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Witches' Brew by Terry Brooks
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Showing 1-5 of 6 (next | show all)
Ben and Willow's child is kidnapped by Nightshade. Nightshade uses the child's magic against Ben before he gets a clue and realizes what is going on. Ends with everything ok and Nightshade as a crow in our world.

This book had absolutely nothing interesting in it. Which is why it was the last of the Landover novels. But it was typical Brooks, so who knows why this series didn't take off like the Shannara one ( )
  BookstoogeLT | Dec 10, 2016 |
Another enjoyable entry in the Landover series. I have really enjoyed this series, and I hope Brooks pens more in this series after the next entry. ( )
  utbw42 | Dec 21, 2014 |
I'm not sure what to think of this book. This is the fifth book in the series and I loved the first one so much, I've wanted to read all of the others. And most have been decent -- but not as good as the first one.

In this one, Ben Holiday and Willow's daughter, Mistaya, is growing at an astounding rate. She's two, but looks 10 and acts 15. In other words, she's a spoiled little bitch and entirely unlikeable and I didn't like this about the novel. And it centers around her, for the most part, so we're inundated with her attitude. So, someone comes to the castle and issues Ben a challenge for the kingdom of Landover. If he can defeat seven monsters, he'll keep his kingdom. If not, the challenger gets it. Strangely, though, Mistaya is kidnapped almost immediately and used as bait for Ben to follow this stranger's rules. While traveling with Mistaya in a fruitless effort to find her safety, Questor and Abernathy are sent back to Ben's home world of Earth, where Abernathy is turned from dog back to human and he is elated. Of course, not all is as it seems. Nightshade, the witch, is behind everything and steals Mistaya to train her to become a witch -- and to unwittingly kill her father.

In the last book, I complained that Ben seemed pretty dense, which was odd considering that he had been a high priced, successful attorney in Chicago and was now king of the land. In this book, he's just as dense and so is Willow. In fact, they spend most of their time together in the book "holding" each other for support -- and that gets pretty damn old very quick.

There is magic in this book, of course. And we get to see some of the characters we know and like, such as the Earth Mother and her mud puppy and Strabo, the dragon. And Ben does somehow defeat several monsters through the help of his alter ego, the Paladin. But by the time Ben has figured out what's going on, the reader figured everything out eons before and is annoyed by his ineptitude and I've got to fault Brooks for that. I want to give this three stars, but because it's a Landover book and I enjoy the series and because it does introduce some new people and elements to the setting, I'll give it four. Cautiously recommended. ( )
1 vote scottcholstad | Nov 24, 2014 |
MAGIC KINGDOM OF LANDOVER
  rustyoldboat | May 28, 2011 |
I love this series! It's simple reading but just the kind of easy escapism read you need sometimes. ( )
  willowcove | Feb 19, 2009 |
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All children, except one, grow up. They soon know that they will grow up, and the way Wendy knew was this. One day when she was two years old she was playing in a garden, and she plucked another flower and ran with it to her mother. I suppose she must have looked rather delightful, for Mrs. Darling put her hand to her heart and cried, "Oh, why can't you remain like this for ever!" This was all that passed between them on the subject, but henceforth Wendy knew that she must grow up. You always know after you are two. Two is the beginning of the end.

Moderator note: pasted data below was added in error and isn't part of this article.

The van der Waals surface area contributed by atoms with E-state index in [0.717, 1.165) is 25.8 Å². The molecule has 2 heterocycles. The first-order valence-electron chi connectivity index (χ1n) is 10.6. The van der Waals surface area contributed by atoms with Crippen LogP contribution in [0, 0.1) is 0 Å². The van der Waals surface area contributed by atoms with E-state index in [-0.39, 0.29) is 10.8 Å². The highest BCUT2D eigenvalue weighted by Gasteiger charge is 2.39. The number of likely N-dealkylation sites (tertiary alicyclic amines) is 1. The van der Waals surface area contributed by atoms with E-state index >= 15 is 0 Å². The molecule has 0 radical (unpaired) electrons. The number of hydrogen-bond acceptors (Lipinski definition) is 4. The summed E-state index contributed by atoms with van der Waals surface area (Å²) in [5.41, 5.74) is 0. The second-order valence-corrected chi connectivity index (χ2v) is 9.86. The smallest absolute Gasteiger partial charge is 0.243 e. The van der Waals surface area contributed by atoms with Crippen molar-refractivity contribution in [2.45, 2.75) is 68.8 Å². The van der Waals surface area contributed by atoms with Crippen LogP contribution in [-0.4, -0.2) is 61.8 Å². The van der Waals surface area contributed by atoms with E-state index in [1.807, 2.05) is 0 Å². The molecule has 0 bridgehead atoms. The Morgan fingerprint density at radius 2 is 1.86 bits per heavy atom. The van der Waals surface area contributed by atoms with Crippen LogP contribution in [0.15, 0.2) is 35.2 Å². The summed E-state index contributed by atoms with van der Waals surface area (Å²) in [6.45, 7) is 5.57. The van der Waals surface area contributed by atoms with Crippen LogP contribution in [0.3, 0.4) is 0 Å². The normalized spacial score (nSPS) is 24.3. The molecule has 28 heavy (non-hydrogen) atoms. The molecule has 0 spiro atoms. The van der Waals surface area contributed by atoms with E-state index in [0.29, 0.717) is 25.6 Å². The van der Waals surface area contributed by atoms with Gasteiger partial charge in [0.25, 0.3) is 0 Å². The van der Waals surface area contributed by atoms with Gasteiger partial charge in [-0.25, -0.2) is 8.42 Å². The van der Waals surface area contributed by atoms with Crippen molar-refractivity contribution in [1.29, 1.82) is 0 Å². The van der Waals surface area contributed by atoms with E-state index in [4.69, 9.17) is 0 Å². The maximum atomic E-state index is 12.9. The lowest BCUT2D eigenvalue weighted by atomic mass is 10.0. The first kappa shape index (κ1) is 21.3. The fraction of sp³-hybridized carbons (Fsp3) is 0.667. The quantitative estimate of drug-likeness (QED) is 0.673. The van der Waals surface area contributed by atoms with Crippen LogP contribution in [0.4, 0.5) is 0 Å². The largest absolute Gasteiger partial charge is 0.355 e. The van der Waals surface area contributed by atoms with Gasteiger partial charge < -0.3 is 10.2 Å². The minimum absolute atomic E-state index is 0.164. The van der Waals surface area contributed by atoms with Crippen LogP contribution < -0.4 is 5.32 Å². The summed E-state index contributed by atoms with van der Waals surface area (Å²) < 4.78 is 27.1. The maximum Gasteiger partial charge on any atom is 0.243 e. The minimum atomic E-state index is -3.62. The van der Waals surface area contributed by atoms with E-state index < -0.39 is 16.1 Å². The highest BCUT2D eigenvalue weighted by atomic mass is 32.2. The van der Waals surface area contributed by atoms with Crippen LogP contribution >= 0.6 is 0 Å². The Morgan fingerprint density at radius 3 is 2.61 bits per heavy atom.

J. M. Barrie, Peter Pan
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To Lisa.

For always being there.

&

To Jill.

Because you must never give up

on yourself.
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The crow with the red eyes sat on a branch in the towering old white oak where the leafy boughs were thickest and stared down at the people gathered for their picnic in the sunny clearing below.
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Amazon.com Product Description (ISBN 0345387023, Mass Market Paperback)

Former Chicago lawyer Ben Holiday was proud and happy. And why not? The Magic Kingdom of Landover, which he ruled as High Lord, was finally at peace, and he and his wife, the sylph Willow, could watch their daughter Mistaya grow.
And grow she did--shooting through infancy in months, learning to walk and to swim in the same week. Mistaya had been born a seedling, nourished by soils from Landover, Earth, and the fairy mists, come into being in the dank, misty deadness of the Deep Fell. With dazzling green eyes that cut to the soul, she was as lovely as her mother, and Ben wanted nothing more than to enjoy his daughter's childhood and his peaceful kingdom forever. But his idyll was interrupted when Rydall, a king of lands beyond the fairy mist, assembled armies on Landover's border and threatened to invade unless Ben was able to defeat Rydall's seven champions.
Some counseled the High Lord to refuse Rydall's challenge, but Holiday could not, for Mistaya had been snatched from her guardians by foul magic. And Rydall held the key to her fate...

(retrieved from Amazon Thu, 12 Mar 2015 18:16:00 -0400)

(see all 2 descriptions)

Former Chicago lawyer Ben Haliday, now the ruler of the magical kingdom of Landover, goes in search of his daughter, Mistaya, kidnaped by a disgruntled witch. A sequel to The Tangle Box.

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